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A Guide to Selling Personal Training in Your Facility

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Photo courtesy of Tiffany Levine, GATC.

Hiring the right personal trainer for your training department is a large part of any fitness manager’s duties. Finding the right mix of personality and technical knowledge to meet your club’s needs is a cumbersome and sometimes lengthy process. So once you decide on the right fit for your needs, the next step is coaching the trainer on how to sell their services to your members. Regardless of previous sales experience, it is the responsibility of the fitness manager to teach every new trainer how they are expected to sell in your facility.

Initial Training — The First Two Weeks

The first step in hiring a trainer is the most critical in determining the success of that employee. When you hire a new trainer, you should set up a training program and progression that educates that trainer on how you (the fitness manager) expect that trainer to sell. Whether it is initially laying out sales quotas/expectations, or an actual specified sales presentation, the trainer needs to learn specifically how your club expects them to perform and how they should conduct themselves during a sale.

Whatever your expectations, you need to educate your trainers thoroughly on how they should sell. This is important because setting initial expectations in terms of sales is not enough without telling trainers how you want them to sell. Every club has a different perspective on sales, so regardless of a trainer’s previous sales experience, you need to educate them on how you want them to sell. Do you want trainers approaching and selling to clients on the weight room floor while members are working out? Or do you want them performing special services for free (i.e. body compositions, postural screenings, fitness testing, etc.)? In either case, the trainer needs to know how to sell in your club.

This will also eliminate problems down the road if clear expectations are set. If the trainer has a particular method of selling or presenting training, the fitness manager needs to be taken through that process to ensure it fits the philosophy of the club. All this should be performed in the first two weeks after hire, or after your initial employee orientation.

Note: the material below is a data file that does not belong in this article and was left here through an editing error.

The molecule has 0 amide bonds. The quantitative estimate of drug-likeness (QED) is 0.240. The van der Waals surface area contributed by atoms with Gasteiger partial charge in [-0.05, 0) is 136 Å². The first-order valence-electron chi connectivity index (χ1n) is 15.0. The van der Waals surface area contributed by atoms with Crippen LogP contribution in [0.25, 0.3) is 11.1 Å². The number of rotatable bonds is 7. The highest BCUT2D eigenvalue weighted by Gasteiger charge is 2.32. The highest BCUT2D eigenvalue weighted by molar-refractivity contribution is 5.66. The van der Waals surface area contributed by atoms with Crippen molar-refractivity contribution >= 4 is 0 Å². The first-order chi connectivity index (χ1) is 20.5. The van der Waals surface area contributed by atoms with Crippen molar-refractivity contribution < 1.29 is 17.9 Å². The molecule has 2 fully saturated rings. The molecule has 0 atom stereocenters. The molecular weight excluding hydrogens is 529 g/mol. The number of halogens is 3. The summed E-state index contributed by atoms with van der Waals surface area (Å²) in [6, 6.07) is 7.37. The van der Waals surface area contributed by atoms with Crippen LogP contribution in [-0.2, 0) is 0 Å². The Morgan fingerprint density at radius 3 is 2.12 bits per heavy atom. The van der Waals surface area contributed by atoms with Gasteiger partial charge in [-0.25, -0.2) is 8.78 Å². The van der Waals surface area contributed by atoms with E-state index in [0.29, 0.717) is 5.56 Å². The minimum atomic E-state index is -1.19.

Personalized Sales Training

Once the new trainer has been given sales goals and taken through how the club wants personal training to be presented to members, the next step is helping the trainer develop a sales presentation that works for them. Being comfortable and confident is half the obstacle most trainers face when selling personal training.

This is why personalizing the sales presentation for each trainer is important. The manager needs to sit with each trainer and discover the personal strengths of each trainer, and then find a method of selling that plays to that strength. If you have a trainer that is a functional training wizard, but who has difficulty selling training when sitting down with a new member, find a way to put that trainer on the floor and let them demonstrate their proficiency in action. Sometimes the standard sales pitch does not work for all trainers, so the manager needs to find ways to capitalize on the strengths that trainers possess.

Sales – The First 30 Days and Beyond

“What is expected should be inspected.” This is a common rule of employee management and nowhere is it more important than in sales training. Since the initial sales expectations were set up upon the initial two weeks, and the fitness manager has helped develop an individualized sales presentation for that trainer, the responsibility is now on the trainer to perform. That performance must be checked and reviewed on a regular basis. Beginning with the first 30 days, sales performance should be checked and reviewed with that trainer every 30 days to ensure that expectations are being met, and the proper corrective actions are being taken.

This gives the trainer enough time to act on any areas of improvement as noted by the fitness manager and enough time to begin to develop a comfortable pattern of sales. Depending on the number of memberships your club sells per month, it may take up to 30 days for a trainer to close a sale on a new member package. This review cycle should typically continue for the first 120 days of employment, allowing the manager time to decide if progress is being made, or if the trainer is not a fit for that department.

Sales training should continue for every trainer and should be an ongoing topic for trainer meetings or individual reviews. Sales training is very similar to the personal training field — there is always something new to learn.

By Vic Spatola, the director of personal training at Greenwood Athletic & Tennis Club

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Rachel Zabonick-Chonko

Rachel Zabonick-Chonko is the editor-in-chief of Club Solutions Magazine. She can be reached at rachel@peakemedia.com.

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